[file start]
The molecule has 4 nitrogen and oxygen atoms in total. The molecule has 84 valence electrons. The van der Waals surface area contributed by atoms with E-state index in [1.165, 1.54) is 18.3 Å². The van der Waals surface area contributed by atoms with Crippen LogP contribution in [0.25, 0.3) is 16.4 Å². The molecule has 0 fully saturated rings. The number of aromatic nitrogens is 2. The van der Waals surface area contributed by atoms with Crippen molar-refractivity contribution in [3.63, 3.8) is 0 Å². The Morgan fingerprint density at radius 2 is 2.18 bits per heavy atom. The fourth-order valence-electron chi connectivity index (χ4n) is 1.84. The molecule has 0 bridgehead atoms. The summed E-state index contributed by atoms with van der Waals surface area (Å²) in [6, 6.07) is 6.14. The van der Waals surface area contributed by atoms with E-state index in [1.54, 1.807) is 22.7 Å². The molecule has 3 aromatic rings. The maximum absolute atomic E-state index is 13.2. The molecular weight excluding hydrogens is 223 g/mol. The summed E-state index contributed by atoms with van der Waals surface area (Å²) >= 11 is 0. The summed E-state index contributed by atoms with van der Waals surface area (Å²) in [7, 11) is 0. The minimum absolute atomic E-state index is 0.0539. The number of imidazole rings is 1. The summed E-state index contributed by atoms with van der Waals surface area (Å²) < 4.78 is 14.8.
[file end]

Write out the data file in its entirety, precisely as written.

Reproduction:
The molecule has 4 nitrogen and oxygen atoms in total. The molecule has 84 valence electrons. The van der Waals surface area contributed by atoms with E-state index in [1.165, 1.54) is 18.3 Å². The van der Waals surface area contributed by atoms with Crippen LogP contribution in [0.25, 0.3) is 16.4 Å². The molecule has 0 fully saturated rings. The number of aromatic nitrogens is 2. The van der Waals surface area contributed by atoms with Crippen molar-refractivity contribution in [3.63, 3.8) is 0 Å². The Morgan fingerprint density at radius 2 is 2.18 bits per heavy atom. The fourth-order valence-electron chi connectivity index (χ4n) is 1.84. The molecule has 0 bridgehead atoms. The summed E-state index contributed by atoms with van der Waals surface area (Å²) in [6, 6.07) is 6.14. The van der Waals surface area contributed by atoms with E-state index in [1.54, 1.807) is 22.7 Å². The molecule has 3 aromatic rings. The maximum absolute atomic E-state index is 13.2. The molecular weight excluding hydrogens is 223 g/mol. The summed E-state index contributed by atoms with van der Waals surface area (Å²) >= 11 is 0. The summed E-state index contributed by atoms with van der Waals surface area (Å²) in [7, 11) is 0. The minimum absolute atomic E-state index is 0.0539. The number of imidazole rings is 1. The summed E-state index contributed by atoms with van der Waals surface area (Å²) < 4.78 is 14.8.